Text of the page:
Alphabet's Google has agreed to pay $76 million over three years to a group of 121 French news publishers to end a more than year-long copyright spat, documents seen by Reuters show.
The agreement between Google and the Alliance de la presse d'information generale (APIG), a lobby group representing most major French publishers, was announced previously, but financial terms had not been disclosed.
The move infuriated many other French outlets, which deemed it unfair and opaque. Publishers in other countries will scrutinize the French agreement, the highest-profile in the world under Google's new program to provide compensation for news snippets used in search results.
Agence France Press (AFP) and other French news providers that do not belong to the group are not part of the agreement and are pressing forward with various actions against Google.
The accord follows France's implementation of the first copyright rule enacted under a recent European Union law that creates "neighbouring rights," requiring large tech platforms to open talks with publishers seeking remuneration for use of news content.
In Australia, lawmakers have drafted legalisation that would require Google and Facebook to pay publishers and broadcasters for content. Google has threatened to shut down its search engine in Australia if the country adopts that approach, which the company called "unworkable."
The French documents seen by Reuters include a framework agreement in which Google will pay $22 million annually for three years to a group of 121 national and local French news publications after signing individual licensing agreements with each.
The second document is a settlement agreement under which Google agrees to pay $10 million to the same group in exchange for the publishers' commitment not to sue over copyright claims for three years.
Publishers would commit to an upcoming new product called Google News Showcase that would allow publishers to curate content and provide limited access to paywalled stories.
Google declined to comment on terms of the deal.
In January, the Reuters news agency, a division of Thomson Reuters Corp, struck a deal with Google to be the first global news provider to Google News Showcase.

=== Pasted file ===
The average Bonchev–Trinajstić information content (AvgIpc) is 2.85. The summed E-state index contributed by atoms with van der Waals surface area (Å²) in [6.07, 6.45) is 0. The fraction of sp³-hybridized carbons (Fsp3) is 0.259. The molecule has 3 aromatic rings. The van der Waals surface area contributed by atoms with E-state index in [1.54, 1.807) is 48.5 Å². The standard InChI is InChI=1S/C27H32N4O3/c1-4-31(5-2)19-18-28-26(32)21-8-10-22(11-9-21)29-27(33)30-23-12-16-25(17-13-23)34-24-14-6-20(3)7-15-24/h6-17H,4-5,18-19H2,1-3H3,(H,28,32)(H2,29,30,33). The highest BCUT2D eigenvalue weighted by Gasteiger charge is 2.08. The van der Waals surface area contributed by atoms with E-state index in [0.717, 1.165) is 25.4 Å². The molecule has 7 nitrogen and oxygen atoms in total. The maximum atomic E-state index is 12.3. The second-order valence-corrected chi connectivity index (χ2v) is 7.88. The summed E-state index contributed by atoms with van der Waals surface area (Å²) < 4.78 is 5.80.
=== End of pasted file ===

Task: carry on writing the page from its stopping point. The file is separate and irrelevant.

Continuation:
Reuters' French rival AFP has maintained its complaint with the French antitrust watchdog against Google, an internal source said. Last month, AFP's Chief Executive Fabrice Fries welcomed the deal between Google and APIG, but called on the tech company to extend such copyright deals to news agencies.
Making Google pay
Pressure is mounting on Google globally to pay for news content, as the industry's advertising and revenues have plummeted with the rise of digital platforms.
In Spain and Germany, publishers have tried but failed to charge Google for displaying excerpts, or snippets. German publishers lost a legal battle in 2019 for 1 billion euros worth of copyright fees since 2013.
The text of the EU "neighbouring rights" rule was aimed at creating a new sustainable stream of revenues for news publishers.
In the United States, the news industry is backing legislation that would allow it to negotiate collectively with the big platforms without violating antitrust law. In Congress, lawmakers recently issued a report saying dominant tech firms have harmed the news industry because they "can impose unilateral terms on publishers, such as take-it-or-leave-it revenue sharing agreements."
Andrew MacLeod, chief executive of Canada's Postmedia, said publishers there are watching discussions in other parts of the world. "We seek an outcome to grow and architect our future rather than relying on a handout."
French publishers had little choice but to go along with the deal, three sources close to the matter, citing pressures from shareholders.
The same sources said some publishers were upset Google refused to provide access to data showing how much money it generates from news.
"These opaque agreements don't ensure the fair treatment of all news publishers, since the calculation formula isn't made public," the union for independent online news publishers Spiil said this week. "Google took advantage of our divisions to advance its interests."
Fees range from as large as $1.3 million for France's reference daily Le Monde to $13,741 for local publisher La Voix de la Haute Marne, documents show. They did not specify how the amounts were calculated.
Leading national dailies Le Monde, Le Figaro and Liberation and their groups negotiated about 3 million euros ($3.6 million) each per year on top of the fee in the agreement, notably by agreeing in November to sell subscriptions through Google, one source close to the matter said.
The head of Le Monde group Louis Dreyfus and Liberation's boss Denis Olivennes declined to comment. Representatives for Le Figaro were not immediately available for comment.
The head of APIG, Pierre Louette, did not respond to messages seeking comment.
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